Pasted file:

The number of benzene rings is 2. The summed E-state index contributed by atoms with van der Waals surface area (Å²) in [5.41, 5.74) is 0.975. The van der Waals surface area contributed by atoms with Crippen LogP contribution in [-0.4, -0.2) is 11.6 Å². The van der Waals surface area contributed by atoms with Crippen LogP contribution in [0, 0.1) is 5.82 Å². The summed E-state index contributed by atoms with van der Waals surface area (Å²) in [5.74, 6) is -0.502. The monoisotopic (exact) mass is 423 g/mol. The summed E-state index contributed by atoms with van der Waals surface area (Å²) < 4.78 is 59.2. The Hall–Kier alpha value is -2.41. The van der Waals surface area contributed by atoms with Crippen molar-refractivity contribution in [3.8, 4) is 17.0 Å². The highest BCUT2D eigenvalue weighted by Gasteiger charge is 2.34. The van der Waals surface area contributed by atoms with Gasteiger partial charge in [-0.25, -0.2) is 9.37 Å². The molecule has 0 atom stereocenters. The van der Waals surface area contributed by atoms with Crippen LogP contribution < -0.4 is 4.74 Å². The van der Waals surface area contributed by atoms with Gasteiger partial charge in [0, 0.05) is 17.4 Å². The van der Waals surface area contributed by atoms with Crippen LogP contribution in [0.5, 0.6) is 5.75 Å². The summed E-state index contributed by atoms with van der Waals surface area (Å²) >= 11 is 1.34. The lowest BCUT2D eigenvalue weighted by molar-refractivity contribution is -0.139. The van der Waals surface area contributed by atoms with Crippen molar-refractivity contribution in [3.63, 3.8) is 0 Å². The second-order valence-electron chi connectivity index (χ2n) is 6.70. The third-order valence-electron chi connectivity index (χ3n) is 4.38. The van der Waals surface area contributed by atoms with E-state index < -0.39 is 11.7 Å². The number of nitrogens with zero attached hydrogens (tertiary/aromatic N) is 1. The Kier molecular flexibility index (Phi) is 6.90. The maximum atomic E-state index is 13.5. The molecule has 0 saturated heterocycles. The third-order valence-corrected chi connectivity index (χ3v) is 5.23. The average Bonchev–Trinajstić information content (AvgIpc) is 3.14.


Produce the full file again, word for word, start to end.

The number of benzene rings is 2. The summed E-state index contributed by atoms with van der Waals surface area (Å²) in [5.41, 5.74) is 0.975. The van der Waals surface area contributed by atoms with Crippen LogP contribution in [-0.4, -0.2) is 11.6 Å². The van der Waals surface area contributed by atoms with Crippen LogP contribution in [0, 0.1) is 5.82 Å². The summed E-state index contributed by atoms with van der Waals surface area (Å²) in [5.74, 6) is -0.502. The monoisotopic (exact) mass is 423 g/mol. The summed E-state index contributed by atoms with van der Waals surface area (Å²) < 4.78 is 59.2. The Hall–Kier alpha value is -2.41. The van der Waals surface area contributed by atoms with Crippen molar-refractivity contribution in [3.8, 4) is 17.0 Å². The highest BCUT2D eigenvalue weighted by Gasteiger charge is 2.34. The van der Waals surface area contributed by atoms with Gasteiger partial charge in [-0.25, -0.2) is 9.37 Å². The molecule has 0 atom stereocenters. The van der Waals surface area contributed by atoms with Crippen LogP contribution < -0.4 is 4.74 Å². The van der Waals surface area contributed by atoms with Gasteiger partial charge in [0, 0.05) is 17.4 Å². The van der Waals surface area contributed by atoms with Crippen LogP contribution in [0.5, 0.6) is 5.75 Å². The summed E-state index contributed by atoms with van der Waals surface area (Å²) >= 11 is 1.34. The lowest BCUT2D eigenvalue weighted by molar-refractivity contribution is -0.139. The van der Waals surface area contributed by atoms with Crippen molar-refractivity contribution in [3.63, 3.8) is 0 Å². The second-order valence-electron chi connectivity index (χ2n) is 6.70. The third-order valence-electron chi connectivity index (χ3n) is 4.38. The van der Waals surface area contributed by atoms with E-state index < -0.39 is 11.7 Å². The number of nitrogens with zero attached hydrogens (tertiary/aromatic N) is 1. The Kier molecular flexibility index (Phi) is 6.90. The maximum atomic E-state index is 13.5. The molecule has 0 saturated heterocycles. The third-order valence-corrected chi connectivity index (χ3v) is 5.23. The average Bonchev–Trinajstić information content (AvgIpc) is 3.14.